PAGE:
Sunday, 4 July 2010

Roy McMakin proves once again how permeable the boundaries between art and design really are. McMakin, whose use of found furniture in his art installations led him to become a designer of furniture, interiors, and ultimately, houses, never lost interest in making art, and the pieces shown here demonstrate the futility of labeling them definitively as one or the other. An old chest of drawers is shown with two of McMakin’s interpretations of it: both have the same front as the old one, but these fronts are fake; the back view reveals one to be a bookcase and the other a cupboard that previously held the artist’s dishes. But perhaps the most captivating pieces in the show, which also includes the artist’s photographs, are those in which a found piece of furniture (generally old, with a dark wood finish) delicately collides with a new version by McMakin (spare-lined and painted white), like a pair of mismatched Siamese twins.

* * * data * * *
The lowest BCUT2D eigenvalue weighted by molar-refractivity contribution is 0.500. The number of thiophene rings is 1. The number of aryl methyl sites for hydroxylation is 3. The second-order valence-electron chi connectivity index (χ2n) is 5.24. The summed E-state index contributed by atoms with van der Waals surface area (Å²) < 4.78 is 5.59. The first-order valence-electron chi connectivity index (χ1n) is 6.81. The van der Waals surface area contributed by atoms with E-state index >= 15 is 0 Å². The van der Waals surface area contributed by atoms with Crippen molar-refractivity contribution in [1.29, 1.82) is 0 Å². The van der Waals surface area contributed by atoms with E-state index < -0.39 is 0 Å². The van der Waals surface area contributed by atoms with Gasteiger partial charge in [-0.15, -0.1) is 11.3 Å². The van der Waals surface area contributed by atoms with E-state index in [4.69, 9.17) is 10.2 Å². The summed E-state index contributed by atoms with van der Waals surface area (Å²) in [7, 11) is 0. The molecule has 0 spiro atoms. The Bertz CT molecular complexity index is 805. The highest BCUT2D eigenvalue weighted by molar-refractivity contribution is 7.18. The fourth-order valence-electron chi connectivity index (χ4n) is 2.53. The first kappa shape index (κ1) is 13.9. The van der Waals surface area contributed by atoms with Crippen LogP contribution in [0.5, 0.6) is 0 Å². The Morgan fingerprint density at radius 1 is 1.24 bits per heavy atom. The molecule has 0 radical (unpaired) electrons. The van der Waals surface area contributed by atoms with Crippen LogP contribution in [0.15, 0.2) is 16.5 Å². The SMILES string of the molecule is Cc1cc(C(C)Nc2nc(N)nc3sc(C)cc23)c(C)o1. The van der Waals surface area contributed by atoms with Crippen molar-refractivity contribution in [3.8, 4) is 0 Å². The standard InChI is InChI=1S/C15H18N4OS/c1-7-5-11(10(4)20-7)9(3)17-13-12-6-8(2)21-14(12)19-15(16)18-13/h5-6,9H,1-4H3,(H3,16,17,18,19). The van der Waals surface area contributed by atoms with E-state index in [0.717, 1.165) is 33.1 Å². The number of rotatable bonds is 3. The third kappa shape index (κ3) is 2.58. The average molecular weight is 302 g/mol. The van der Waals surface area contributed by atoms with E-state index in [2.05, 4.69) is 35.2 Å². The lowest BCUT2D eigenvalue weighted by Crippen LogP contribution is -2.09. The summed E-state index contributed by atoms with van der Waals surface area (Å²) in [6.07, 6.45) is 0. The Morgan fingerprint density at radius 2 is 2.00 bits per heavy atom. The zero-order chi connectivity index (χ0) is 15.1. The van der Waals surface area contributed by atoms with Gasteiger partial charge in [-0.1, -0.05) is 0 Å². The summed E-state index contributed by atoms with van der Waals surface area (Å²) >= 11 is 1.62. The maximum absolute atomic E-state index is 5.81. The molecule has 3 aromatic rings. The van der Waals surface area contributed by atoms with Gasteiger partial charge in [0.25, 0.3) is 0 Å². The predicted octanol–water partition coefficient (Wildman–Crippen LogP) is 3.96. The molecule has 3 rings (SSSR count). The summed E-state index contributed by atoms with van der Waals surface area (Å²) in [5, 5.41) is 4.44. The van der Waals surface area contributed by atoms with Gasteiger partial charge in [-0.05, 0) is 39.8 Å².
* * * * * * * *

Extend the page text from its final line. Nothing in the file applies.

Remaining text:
Roy McMakin. “My Slatback Chair With Another One,” 2008. Maple with oil enamel paint, found chair

Roy McMakin. “A New Table With a Skinny Table With a Carved Top,” 2008. Maple with oil enamel paint, found table.

Furniture architecture

Martino Gamper

Martino Gamper focuses on creating situations that include materials, techniques, individuals and spaces, and which favour meetings and discussion. His interest in the psychosocial aspects of furniture is translated especially by a love of corners and un-wanted objects that he uses to create a disparate family of objects, site-specific installations and special events.

Martino Gamper, Gallery Furniture, 2007, Installation view Centre d'Art Contemporain Geneva, © 2007 Francis Ware